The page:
The overall use of IM apps was positively related to all of the components of tendencies toward SmUD except for the overuse component. In turn, Facebook use was only associated with the cyberspace-oriented relationship component of SmUD. Moreover, among the different components of tendencies toward SmUD, the cyberspace-oriented relationship score had the strongest association with the usage of both IM and SN apps as well as overall smartphone usage. It should be noted that in our previous work in investigating SmUD among the users of different IM and SN platforms via self-report questionnaires, the highest associations were observed between SmUD and problematic Instagram and WhatsApp use, and the lowest (but still significant) associations were observed between SmUD and Snapchat and Facebook use [20].

We also examined our second hypothesis and tested the potential role of the usage of IM and SN apps as a mediator of the link between smartphone usage (ie, the frequency of screen unlocks) and self-reported tendencies toward SmUD. We go beyond previous studies by exploring the associations between smartphone and app usage variables and self-reported tendencies toward SmUD by using a parallel mediation model. Our findings supported the hypothesis that the association between the frequency of overall smartphone use and tendencies toward SmUD could be mediated by the frequency of the usage of apps that allow for web-based social communication (ie, IM and SN apps). In particular, our analyses indicated the existence of an indirect effect that links smartphone use and tendencies toward SmUD via the image-based SN app session route (ie, the frequency of the use of such apps). However, this indirect effect does not exist in the IM app session and traditional SN app session routes.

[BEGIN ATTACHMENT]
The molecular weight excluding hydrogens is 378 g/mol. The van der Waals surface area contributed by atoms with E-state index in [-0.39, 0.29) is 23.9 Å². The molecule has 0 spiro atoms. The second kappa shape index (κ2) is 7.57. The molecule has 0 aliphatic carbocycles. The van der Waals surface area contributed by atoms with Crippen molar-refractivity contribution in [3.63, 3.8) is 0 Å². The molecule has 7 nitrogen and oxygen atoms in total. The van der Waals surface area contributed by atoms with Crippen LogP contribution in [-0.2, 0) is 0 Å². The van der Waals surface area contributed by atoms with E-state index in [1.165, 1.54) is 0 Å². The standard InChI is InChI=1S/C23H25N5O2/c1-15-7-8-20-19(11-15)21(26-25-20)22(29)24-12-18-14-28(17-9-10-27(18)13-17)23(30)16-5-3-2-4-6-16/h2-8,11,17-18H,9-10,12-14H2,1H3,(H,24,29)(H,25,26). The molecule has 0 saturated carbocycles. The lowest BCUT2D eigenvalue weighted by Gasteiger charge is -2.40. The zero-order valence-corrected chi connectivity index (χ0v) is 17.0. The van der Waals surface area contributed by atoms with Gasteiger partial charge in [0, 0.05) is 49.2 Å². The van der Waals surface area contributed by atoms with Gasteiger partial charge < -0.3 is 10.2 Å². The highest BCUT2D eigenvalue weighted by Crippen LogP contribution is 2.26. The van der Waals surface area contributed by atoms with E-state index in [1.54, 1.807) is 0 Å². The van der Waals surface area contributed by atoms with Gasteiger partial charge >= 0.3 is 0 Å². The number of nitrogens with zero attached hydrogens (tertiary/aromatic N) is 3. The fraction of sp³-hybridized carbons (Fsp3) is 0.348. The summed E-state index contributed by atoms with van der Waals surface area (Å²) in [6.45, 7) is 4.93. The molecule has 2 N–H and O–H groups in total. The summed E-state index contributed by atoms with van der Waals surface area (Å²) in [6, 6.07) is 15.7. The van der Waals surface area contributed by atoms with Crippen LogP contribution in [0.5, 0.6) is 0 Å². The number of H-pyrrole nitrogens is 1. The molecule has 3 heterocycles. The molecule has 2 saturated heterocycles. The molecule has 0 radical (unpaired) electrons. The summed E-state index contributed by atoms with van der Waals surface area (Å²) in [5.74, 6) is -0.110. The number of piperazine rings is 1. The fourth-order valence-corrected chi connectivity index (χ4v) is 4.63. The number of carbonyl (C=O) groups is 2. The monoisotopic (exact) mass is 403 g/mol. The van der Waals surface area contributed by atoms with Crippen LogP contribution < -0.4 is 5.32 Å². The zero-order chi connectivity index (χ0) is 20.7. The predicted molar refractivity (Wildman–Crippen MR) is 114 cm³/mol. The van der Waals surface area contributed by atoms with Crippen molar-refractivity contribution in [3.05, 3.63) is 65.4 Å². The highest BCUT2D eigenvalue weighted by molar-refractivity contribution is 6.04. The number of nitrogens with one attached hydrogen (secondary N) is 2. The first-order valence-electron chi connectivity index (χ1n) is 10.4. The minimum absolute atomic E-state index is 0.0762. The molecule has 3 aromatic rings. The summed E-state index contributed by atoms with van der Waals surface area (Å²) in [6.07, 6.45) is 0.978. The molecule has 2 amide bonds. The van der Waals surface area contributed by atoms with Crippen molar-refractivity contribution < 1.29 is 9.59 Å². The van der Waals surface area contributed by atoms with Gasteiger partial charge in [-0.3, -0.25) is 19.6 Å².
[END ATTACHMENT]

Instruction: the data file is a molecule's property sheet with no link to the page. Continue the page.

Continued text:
Overall, combined with the findings that emerged from the correlation analysis, the results from the mediation analyses are in line with those of previous studies that suggest the importance of social motives for smartphone use as predictors of tendencies toward SmUD [6,8] as well as the relative stronger association between tendencies toward SmUD and the use of image-based SN apps, such as Instagram and Snapchat, when compared with the association between such tendencies and the use of other IM and SN platforms [17]. Further, by highlighting the importance of social motives for both increased smartphone use and SN app use, our findings seem to be in line with a compensation-seeking hypothesis for SN app use (ie, using SN platforms to compensate for perceived social deficits [35]) and, possibly, smartphone use.

Strengths and Limitations